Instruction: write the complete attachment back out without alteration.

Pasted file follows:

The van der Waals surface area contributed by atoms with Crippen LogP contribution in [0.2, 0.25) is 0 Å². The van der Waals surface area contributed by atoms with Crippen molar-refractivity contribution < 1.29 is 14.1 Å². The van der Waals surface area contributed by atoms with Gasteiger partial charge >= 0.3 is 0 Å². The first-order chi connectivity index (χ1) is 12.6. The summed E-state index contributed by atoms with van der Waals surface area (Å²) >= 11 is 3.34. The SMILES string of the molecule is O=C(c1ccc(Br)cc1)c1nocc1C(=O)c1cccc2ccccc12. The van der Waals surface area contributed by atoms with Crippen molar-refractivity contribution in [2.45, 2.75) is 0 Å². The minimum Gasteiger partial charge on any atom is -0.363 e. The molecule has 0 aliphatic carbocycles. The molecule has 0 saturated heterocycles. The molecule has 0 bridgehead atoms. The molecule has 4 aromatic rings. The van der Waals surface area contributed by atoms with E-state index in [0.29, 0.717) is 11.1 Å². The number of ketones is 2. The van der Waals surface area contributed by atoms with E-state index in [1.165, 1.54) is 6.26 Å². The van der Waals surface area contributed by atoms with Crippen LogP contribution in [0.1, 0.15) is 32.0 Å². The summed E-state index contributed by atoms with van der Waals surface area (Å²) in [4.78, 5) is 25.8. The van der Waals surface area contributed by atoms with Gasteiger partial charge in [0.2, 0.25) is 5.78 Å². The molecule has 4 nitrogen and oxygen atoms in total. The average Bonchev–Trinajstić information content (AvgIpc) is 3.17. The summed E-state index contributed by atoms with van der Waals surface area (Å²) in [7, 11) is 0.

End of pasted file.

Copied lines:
The van der Waals surface area contributed by atoms with Crippen LogP contribution in [0.2, 0.25) is 0 Å². The van der Waals surface area contributed by atoms with Crippen molar-refractivity contribution < 1.29 is 14.1 Å². The van der Waals surface area contributed by atoms with Gasteiger partial charge >= 0.3 is 0 Å². The first-order chi connectivity index (χ1) is 12.6. The summed E-state index contributed by atoms with van der Waals surface area (Å²) >= 11 is 3.34. The SMILES string of the molecule is O=C(c1ccc(Br)cc1)c1nocc1C(=O)c1cccc2ccccc12. The van der Waals surface area contributed by atoms with Crippen molar-refractivity contribution in [2.45, 2.75) is 0 Å². The minimum Gasteiger partial charge on any atom is -0.363 e. The molecule has 0 aliphatic carbocycles. The molecule has 0 saturated heterocycles. The molecule has 0 bridgehead atoms. The molecule has 4 aromatic rings. The van der Waals surface area contributed by atoms with E-state index in [0.29, 0.717) is 11.1 Å². The number of ketones is 2. The van der Waals surface area contributed by atoms with E-state index in [1.165, 1.54) is 6.26 Å². The van der Waals surface area contributed by atoms with Crippen LogP contribution in [0.1, 0.15) is 32.0 Å². The summed E-state index contributed by atoms with van der Waals surface area (Å²) in [4.78, 5) is 25.8. The van der Waals surface area contributed by atoms with Gasteiger partial charge in [0.2, 0.25) is 5.78 Å². The molecule has 4 nitrogen and oxygen atoms in total. The average Bonchev–Trinajstić information content (AvgIpc) is 3.17. The summed E-state index contributed by atoms with van der Waals surface area (Å²) in [7, 11) is 0.